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GP support for benefit claimants is an ‘abuse of NHS resources’, LMC claims



GPs have been advised by LMC leaders not to provide information to support patient appeals against benefits being withdrawn.

Bro Taf LMC has written to all its practices advising them not to provide letters confirming patients care or medical conditions to support their claim for benefits as it is an ‘abuse of NHS resources’.

The LMC said pressure from carers, patients and benefits agencies led to them making the recommendation.

A national crackdown on benefits has resulted in more patients having their claims assessed, and practices having to cope with increasing numbers of forms providing supporting information.

Pulse revealed this week that practices are struggling with a 21% increase in formal requests from the DWP to verify work capability assessments since January.

Contractually, GPs are required to fill out Further Medical Evidence requests from the Department for Work and Pensions (DWP) which inform assessments for benefits.

If a patient wants to appeal a DWP decision at an independent tribunal they can submit any extra evidence that might help their appeal, but this is not a DWP requirement and so GPs are not contractually obliged- or paid- to provide it.

The letter said: ‘GPs have a contract with the NHS to provide general medical services to their patients and are not in a position to administer or police the benefits system.

‘The LMC considers that it is not appropriate for GPs to be asked for letters of support or letters to confirm care needs. GPs are not contracted or resourced to provide this kind of service and making such requests to GPs represents and abuse of NHS resources.’

The LMC also called on practices to be unified in their refusal to provide information to support claims.

It said: ‘GPs need to have a consistent approach to this issue and colleagues who do this issue and colleagues who do this work make it more difficult for others to resist and it spreads the belief with patients and local authorities that GPs are happy to do this non contracted and unfunded work.’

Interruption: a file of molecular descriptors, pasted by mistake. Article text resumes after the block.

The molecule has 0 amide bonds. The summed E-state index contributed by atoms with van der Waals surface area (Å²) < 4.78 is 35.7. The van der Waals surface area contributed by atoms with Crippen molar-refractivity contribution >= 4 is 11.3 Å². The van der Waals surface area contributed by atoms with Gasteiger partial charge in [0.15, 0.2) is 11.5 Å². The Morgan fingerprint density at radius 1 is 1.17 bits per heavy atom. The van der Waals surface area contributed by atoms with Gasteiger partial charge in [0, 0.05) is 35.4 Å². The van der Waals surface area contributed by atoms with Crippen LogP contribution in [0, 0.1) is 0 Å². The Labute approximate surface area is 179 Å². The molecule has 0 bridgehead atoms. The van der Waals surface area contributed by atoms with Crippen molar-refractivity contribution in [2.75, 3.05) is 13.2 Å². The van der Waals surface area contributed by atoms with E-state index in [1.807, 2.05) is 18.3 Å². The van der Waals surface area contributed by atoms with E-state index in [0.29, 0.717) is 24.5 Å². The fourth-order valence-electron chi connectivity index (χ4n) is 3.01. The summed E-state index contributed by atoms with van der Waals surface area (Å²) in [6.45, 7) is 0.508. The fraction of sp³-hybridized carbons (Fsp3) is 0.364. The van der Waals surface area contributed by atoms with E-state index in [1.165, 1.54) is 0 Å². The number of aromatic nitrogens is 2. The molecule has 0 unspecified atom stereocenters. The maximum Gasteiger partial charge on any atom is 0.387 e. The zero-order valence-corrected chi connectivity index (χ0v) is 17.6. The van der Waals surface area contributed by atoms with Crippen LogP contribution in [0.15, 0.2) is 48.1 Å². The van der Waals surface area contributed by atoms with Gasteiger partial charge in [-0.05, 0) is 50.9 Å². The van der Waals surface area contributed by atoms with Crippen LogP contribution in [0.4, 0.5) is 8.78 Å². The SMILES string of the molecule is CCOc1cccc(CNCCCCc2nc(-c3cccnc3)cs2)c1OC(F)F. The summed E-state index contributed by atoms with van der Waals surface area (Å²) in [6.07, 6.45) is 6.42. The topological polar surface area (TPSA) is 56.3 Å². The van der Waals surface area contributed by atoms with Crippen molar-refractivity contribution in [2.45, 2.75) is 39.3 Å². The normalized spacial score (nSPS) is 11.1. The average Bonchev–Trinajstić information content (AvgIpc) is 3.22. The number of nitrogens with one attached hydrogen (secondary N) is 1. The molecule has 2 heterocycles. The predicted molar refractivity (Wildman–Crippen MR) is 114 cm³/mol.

Dr Andrew Mimnagh, former medical secretary of Sefton LMC supported the LMC’s stance. He said: ‘There’s been a massive rise in GPs being asked to fill out forms by patients, carers, charities, benefits agencies. The workload is such a burden it’s in danger of destabiling practices.

‘Letters like this are necessary. It’s in keeping with DWP guidance. The assertion that it’s callous to refuse to support a patient’s claim is misguided. Practices have already provided the information to the DWP once, the DWP has a statutory obligation to ask for all the necessary medical information. The duplication of this is not beneficial to anyone.’

A DWP spokesperson said: ‘A decision on whether someone is well enough to work is taken following a thorough assessment and after careful consideration of all the available evidence. That can include supporting medical evidence from the claimant’s GP or other healthcare professional.

‘GPs have been clear that they do not want to be responsible for making decisions on peoples’ benefit entitlement, which is why we have processes in place to request the appropriate information from GPs to enable us to make those decisions.’